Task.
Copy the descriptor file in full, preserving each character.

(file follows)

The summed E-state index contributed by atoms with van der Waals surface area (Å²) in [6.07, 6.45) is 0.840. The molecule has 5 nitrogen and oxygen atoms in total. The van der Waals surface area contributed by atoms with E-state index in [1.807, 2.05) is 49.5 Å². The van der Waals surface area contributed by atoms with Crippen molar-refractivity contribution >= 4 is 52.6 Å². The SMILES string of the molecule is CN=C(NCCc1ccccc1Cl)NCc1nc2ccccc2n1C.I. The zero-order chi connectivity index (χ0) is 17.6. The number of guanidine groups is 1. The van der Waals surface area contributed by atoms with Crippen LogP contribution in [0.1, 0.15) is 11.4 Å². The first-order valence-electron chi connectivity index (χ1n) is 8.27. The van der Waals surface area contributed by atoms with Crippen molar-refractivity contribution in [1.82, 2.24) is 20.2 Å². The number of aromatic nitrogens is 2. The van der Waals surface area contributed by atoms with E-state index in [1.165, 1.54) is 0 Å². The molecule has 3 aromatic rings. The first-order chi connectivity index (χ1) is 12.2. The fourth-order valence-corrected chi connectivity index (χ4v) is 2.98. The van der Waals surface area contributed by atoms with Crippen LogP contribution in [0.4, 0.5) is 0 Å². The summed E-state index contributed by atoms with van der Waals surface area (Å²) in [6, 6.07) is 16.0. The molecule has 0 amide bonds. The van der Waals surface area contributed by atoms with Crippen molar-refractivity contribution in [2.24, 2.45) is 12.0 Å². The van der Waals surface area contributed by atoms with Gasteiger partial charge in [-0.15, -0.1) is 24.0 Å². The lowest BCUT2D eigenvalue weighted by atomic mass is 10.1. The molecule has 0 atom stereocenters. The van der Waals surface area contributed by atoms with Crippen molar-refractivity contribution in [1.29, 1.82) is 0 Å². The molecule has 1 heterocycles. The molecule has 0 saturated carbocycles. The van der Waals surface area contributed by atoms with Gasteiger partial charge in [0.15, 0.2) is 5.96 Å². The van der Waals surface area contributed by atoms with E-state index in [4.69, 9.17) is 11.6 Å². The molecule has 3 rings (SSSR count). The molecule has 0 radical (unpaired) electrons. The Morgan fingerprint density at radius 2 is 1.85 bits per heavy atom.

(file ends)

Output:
The summed E-state index contributed by atoms with van der Waals surface area (Å²) in [6.07, 6.45) is 0.840. The molecule has 5 nitrogen and oxygen atoms in total. The van der Waals surface area contributed by atoms with E-state index in [1.807, 2.05) is 49.5 Å². The van der Waals surface area contributed by atoms with Crippen molar-refractivity contribution >= 4 is 52.6 Å². The SMILES string of the molecule is CN=C(NCCc1ccccc1Cl)NCc1nc2ccccc2n1C.I. The zero-order chi connectivity index (χ0) is 17.6. The number of guanidine groups is 1. The van der Waals surface area contributed by atoms with Crippen LogP contribution in [0.1, 0.15) is 11.4 Å². The first-order valence-electron chi connectivity index (χ1n) is 8.27. The van der Waals surface area contributed by atoms with Crippen molar-refractivity contribution in [1.82, 2.24) is 20.2 Å². The number of aromatic nitrogens is 2. The van der Waals surface area contributed by atoms with E-state index in [1.165, 1.54) is 0 Å². The molecule has 3 aromatic rings. The first-order chi connectivity index (χ1) is 12.2. The fourth-order valence-corrected chi connectivity index (χ4v) is 2.98. The van der Waals surface area contributed by atoms with Crippen LogP contribution in [0.4, 0.5) is 0 Å². The summed E-state index contributed by atoms with van der Waals surface area (Å²) in [6, 6.07) is 16.0. The molecule has 0 amide bonds. The van der Waals surface area contributed by atoms with Crippen molar-refractivity contribution in [2.24, 2.45) is 12.0 Å². The van der Waals surface area contributed by atoms with Gasteiger partial charge in [-0.15, -0.1) is 24.0 Å². The lowest BCUT2D eigenvalue weighted by atomic mass is 10.1. The molecule has 0 atom stereocenters. The van der Waals surface area contributed by atoms with Crippen molar-refractivity contribution in [1.29, 1.82) is 0 Å². The molecule has 1 heterocycles. The molecule has 0 saturated carbocycles. The van der Waals surface area contributed by atoms with Gasteiger partial charge in [0.15, 0.2) is 5.96 Å². The van der Waals surface area contributed by atoms with E-state index in [4.69, 9.17) is 11.6 Å². The molecule has 3 rings (SSSR count). The molecule has 0 radical (unpaired) electrons. The Morgan fingerprint density at radius 2 is 1.85 bits per heavy atom.